Posted in Poetry, Reading

Poetry Reading at Malvern Books

Photo courtesy of Malvern Books
Photo courtesy of Malvern Books

Last week, I was fortunate enough to read some poetry to a great audience at Malvern Books in Austin, Texas. Malvern is a unique bookstore that, according to their website, “specializes in visionary literature and poetry from independent publishers, with a focus on lesser-known and
 emerging voices the world needs to hear.” They opened a little over a year ago and have quickly made a name for themselves in the Austin literary community with their distinctive selection of titles and the many events they host. My reading was part of Raw Paw’s Mind Maze series, and I was honored to share the podium with Tina Posner and Jack Brannon.

Malvern Books records all of their events, so you can see my full poetry reading on YouTube. The host’s very nice introduction of me begins at 2:20. If you choose to watch the video, you will hear me read a few haiku, as well as “August in Texas,” “Growing Up on the Oregon Trail,” and my award-winning poem “Balanced Rock, Big Bend National Park,” among others. The recording cuts out just before the end of the last poem I read, which is a favorite of mine by Billy Collins. Click here to read the last few lines of “On Turning Ten.”

Please don’t stop with my video though. Take time to listen to the other readers as well. Tina Posner’s poem about her mother-in-law’s death has stuck with me since I heard it, and Jack Brannon’s reading of his own father-themed poetry paired with poems by Li-Young Lee was beautiful. All of our videos can be found on Malvern’s blog. Ours is the second event featured in this post.

I’m very grateful to Malvern Books and Raw Paw for inviting me to be a part of their event. It’s a wonderful bookstore and a wonderful place to hear poetry, so if you’re in Austin, stop by and see them. (And buy a book.)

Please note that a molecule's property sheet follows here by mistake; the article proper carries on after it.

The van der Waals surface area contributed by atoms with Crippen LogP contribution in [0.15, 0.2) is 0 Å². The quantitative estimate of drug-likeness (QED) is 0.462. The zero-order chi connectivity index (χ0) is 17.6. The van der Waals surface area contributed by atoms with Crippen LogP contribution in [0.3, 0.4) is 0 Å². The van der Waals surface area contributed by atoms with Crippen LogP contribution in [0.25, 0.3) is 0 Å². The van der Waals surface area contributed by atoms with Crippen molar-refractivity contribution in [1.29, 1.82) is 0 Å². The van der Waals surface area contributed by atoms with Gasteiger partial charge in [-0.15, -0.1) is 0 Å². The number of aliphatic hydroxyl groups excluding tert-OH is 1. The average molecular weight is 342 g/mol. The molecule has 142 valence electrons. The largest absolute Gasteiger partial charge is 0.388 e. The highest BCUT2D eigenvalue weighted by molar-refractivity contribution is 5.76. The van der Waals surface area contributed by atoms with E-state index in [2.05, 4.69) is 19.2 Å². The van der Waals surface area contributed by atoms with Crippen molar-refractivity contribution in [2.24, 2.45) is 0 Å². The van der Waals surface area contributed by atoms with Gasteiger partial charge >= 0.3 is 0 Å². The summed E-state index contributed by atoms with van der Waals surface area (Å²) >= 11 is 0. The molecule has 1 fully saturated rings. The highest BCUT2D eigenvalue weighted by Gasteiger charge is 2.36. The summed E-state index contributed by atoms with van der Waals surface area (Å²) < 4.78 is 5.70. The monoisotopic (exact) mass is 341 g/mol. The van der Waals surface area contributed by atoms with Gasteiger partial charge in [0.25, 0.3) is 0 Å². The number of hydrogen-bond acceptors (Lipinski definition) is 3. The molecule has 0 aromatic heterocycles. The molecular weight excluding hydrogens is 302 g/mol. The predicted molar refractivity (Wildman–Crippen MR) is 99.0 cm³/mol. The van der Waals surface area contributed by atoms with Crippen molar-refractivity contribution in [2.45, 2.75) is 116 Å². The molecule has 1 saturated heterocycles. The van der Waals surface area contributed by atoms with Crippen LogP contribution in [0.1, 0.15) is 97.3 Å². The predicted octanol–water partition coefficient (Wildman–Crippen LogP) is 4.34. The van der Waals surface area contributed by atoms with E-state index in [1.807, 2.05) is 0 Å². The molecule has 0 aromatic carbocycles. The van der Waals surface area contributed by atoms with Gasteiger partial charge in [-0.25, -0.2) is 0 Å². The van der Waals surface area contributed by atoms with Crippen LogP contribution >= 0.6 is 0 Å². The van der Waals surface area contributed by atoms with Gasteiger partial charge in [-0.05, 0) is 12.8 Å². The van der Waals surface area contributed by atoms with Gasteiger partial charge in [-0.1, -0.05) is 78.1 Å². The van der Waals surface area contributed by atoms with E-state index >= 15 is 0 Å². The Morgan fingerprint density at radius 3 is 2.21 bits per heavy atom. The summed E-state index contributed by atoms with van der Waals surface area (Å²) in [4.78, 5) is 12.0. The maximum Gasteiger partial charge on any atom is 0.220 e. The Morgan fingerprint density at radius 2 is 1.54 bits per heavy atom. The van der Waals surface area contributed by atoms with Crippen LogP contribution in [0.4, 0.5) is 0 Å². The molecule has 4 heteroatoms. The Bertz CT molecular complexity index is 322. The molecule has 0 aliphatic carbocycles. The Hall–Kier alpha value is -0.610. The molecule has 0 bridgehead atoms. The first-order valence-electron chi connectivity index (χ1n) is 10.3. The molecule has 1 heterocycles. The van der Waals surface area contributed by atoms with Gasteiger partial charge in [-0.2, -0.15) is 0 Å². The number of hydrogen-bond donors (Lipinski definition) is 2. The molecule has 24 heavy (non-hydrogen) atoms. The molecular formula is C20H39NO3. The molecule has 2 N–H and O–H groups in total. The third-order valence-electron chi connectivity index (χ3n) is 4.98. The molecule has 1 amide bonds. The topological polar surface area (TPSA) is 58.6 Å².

Posted in Poetry, Writing

Growing Up on the Oregon Trail

This week, I’d like to share one of my poems. “Growing Up on the Oregon Trail” was first published last year in [Insert Coin Here], a video-game-themed anthology by Kind of a Hurricane Press.

 

OregonTrail

 

 

Growing Up on the Oregon Trail

I remember the terrible day
when my cousin died of dysentery.
I’d gone hunting, trying to kill enough deer
to feed our family of eight,
but had wasted most of our ammo instead,
thanks to a sticky spacebar.

I think I was swindled in Independence
by the cheery shopkeeper who sold me the team of oxen
that perished fording the swollen river,
halfway to Chimney Rock.
But I was only a child, not properly schooled
in the ways of haggling.

History repeated itself in that computer lab
as over and over again I set out for Oregon,
never successfully reaching my destination,
always leaving a trail of broken hearts
and broken axles
in my wake.

But I still learned valuable lessons, like
it doesn’t matter how many bison you shoot
if you can only carry a hundred pounds of meat
back to the wagon.
And you’re not allowed to name
one of your family members after your dog
if you’re going to cry when he dies.

But the most eye-opening moment occurred
the day I logged in to my doomed expedition
after one of the “big kids” had used the computer
and I came upon a tombstone that read,
“Damn. I died a virgin.”

Pioneer life was no picnic—
harsh landscapes, brutal conditions.
You could lose your innocence out there,
and some of your best friends
to snakebite.

 

© Carie Juettner, 2012
All rights reserved.

 

Note:

It brings me great joy to learn that Salem, Oregon, is hosting Oregon Trail Live this Saturday! I wish I could be there. Somebody please shoot a bison for me.